As noted in Sect. 2.2, a major challenge is to help large numbers of teachers develop the kind of adaptive expertise required to use formative assessment successfully. What is involved and how teachers may be enabled to acquire these skills is the theme of this section.

To use formative assessment successfully, one must be sensitive to the phenomenon of student misconceptions, and on the lookout for signs of them. A mistake ‘in the moment’ may simply go corrected, without the teacher having the time or inclination to look for the root cause of the error. Many of the issues are subtle: there is a large misconceptions literature, but few teachers are likely to have dipped into its complexities. And, of course, there are the everyday pressures of ‘covering’ content, which seem to work against time spent delving into student thinking and responding to it. As a result, though some degree of this adaptive expertise does exist au naturel, there is wide variation. A key goal is to scaffold it, so that, ultimately, this kind of adaptive expertise becomes part of the teacher’s pedagogical tool kit.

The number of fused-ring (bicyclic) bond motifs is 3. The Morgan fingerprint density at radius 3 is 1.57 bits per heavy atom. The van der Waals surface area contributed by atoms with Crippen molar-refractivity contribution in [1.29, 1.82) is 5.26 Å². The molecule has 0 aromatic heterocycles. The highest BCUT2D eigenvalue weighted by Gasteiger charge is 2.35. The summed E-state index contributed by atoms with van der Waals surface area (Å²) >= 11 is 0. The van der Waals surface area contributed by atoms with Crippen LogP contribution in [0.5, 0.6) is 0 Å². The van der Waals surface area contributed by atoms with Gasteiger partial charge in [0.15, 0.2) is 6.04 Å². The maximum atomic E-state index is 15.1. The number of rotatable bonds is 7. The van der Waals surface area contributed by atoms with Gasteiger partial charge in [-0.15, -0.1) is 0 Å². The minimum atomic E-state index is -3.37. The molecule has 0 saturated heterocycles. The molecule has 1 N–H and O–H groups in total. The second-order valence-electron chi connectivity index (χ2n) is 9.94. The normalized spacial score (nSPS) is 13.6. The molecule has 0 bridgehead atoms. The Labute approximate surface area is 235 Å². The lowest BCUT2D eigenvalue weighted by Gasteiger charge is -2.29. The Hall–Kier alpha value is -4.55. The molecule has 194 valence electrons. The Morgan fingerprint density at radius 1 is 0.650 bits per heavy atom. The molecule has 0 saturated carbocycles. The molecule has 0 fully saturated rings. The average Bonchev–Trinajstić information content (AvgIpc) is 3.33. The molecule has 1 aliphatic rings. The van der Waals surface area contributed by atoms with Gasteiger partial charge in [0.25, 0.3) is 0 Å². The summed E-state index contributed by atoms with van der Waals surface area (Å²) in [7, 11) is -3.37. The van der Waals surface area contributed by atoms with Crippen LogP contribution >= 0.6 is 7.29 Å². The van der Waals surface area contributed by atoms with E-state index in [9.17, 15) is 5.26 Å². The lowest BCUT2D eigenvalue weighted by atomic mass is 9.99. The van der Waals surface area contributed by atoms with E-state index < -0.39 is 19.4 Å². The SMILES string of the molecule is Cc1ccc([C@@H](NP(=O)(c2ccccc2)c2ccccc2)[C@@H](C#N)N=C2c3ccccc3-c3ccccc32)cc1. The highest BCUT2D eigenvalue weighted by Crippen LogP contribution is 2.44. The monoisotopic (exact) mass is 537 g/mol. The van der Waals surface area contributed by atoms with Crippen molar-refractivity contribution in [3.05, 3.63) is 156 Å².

The standard approach to extending teachers’ expertise is through professional development. Following their review, Black and Wiliam with the team at Kings College (Black et al., 2003), and others launched programs of work that aimed to turn the insights into impact on practice, mainly focusing on the professional development of teachers. They found, however, that regular meetings over a period of years were needed to enable a substantial proportion of the teachers to acquire and deploy the adaptive expertise needed for self-directed formative assessment. This is clearly an approach that is difficult to implement on a large scale—live professional development is costly and the number of potential leaders with the necessary expertise is limited. This approach was brought together in a practical guide by Wiliam and Thompson (2007), while Black and Wiliam (2009, 2014) have developed further the theoretical aspects.